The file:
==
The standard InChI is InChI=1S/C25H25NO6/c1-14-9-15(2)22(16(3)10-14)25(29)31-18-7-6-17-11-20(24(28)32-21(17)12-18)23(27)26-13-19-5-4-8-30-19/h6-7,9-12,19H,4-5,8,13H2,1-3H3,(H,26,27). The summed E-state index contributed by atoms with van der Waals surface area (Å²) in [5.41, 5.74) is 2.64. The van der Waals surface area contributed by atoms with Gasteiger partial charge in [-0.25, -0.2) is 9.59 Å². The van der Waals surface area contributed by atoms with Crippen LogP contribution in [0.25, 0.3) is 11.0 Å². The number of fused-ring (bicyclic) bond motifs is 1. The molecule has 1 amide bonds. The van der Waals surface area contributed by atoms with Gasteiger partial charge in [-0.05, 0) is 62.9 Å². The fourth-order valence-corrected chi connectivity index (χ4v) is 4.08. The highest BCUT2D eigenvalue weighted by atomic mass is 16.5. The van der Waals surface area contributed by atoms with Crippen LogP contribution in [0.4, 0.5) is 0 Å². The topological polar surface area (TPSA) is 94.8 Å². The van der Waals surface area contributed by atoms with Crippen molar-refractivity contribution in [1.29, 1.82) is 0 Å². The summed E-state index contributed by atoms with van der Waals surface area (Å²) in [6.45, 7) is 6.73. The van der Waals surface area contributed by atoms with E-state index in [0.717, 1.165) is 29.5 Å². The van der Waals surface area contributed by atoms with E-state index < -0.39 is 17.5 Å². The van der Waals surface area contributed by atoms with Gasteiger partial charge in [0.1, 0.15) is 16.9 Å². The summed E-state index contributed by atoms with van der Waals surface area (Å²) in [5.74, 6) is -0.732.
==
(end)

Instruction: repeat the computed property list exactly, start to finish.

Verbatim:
The standard InChI is InChI=1S/C25H25NO6/c1-14-9-15(2)22(16(3)10-14)25(29)31-18-7-6-17-11-20(24(28)32-21(17)12-18)23(27)26-13-19-5-4-8-30-19/h6-7,9-12,19H,4-5,8,13H2,1-3H3,(H,26,27). The summed E-state index contributed by atoms with van der Waals surface area (Å²) in [5.41, 5.74) is 2.64. The van der Waals surface area contributed by atoms with Gasteiger partial charge in [-0.25, -0.2) is 9.59 Å². The van der Waals surface area contributed by atoms with Crippen LogP contribution in [0.25, 0.3) is 11.0 Å². The number of fused-ring (bicyclic) bond motifs is 1. The molecule has 1 amide bonds. The van der Waals surface area contributed by atoms with Gasteiger partial charge in [-0.05, 0) is 62.9 Å². The fourth-order valence-corrected chi connectivity index (χ4v) is 4.08. The highest BCUT2D eigenvalue weighted by atomic mass is 16.5. The van der Waals surface area contributed by atoms with Crippen LogP contribution in [0.4, 0.5) is 0 Å². The topological polar surface area (TPSA) is 94.8 Å². The van der Waals surface area contributed by atoms with Crippen molar-refractivity contribution in [1.29, 1.82) is 0 Å². The summed E-state index contributed by atoms with van der Waals surface area (Å²) in [6.45, 7) is 6.73. The van der Waals surface area contributed by atoms with E-state index in [0.717, 1.165) is 29.5 Å². The van der Waals surface area contributed by atoms with E-state index < -0.39 is 17.5 Å². The van der Waals surface area contributed by atoms with Gasteiger partial charge in [0.1, 0.15) is 16.9 Å². The summed E-state index contributed by atoms with van der Waals surface area (Å²) in [5.74, 6) is -0.732.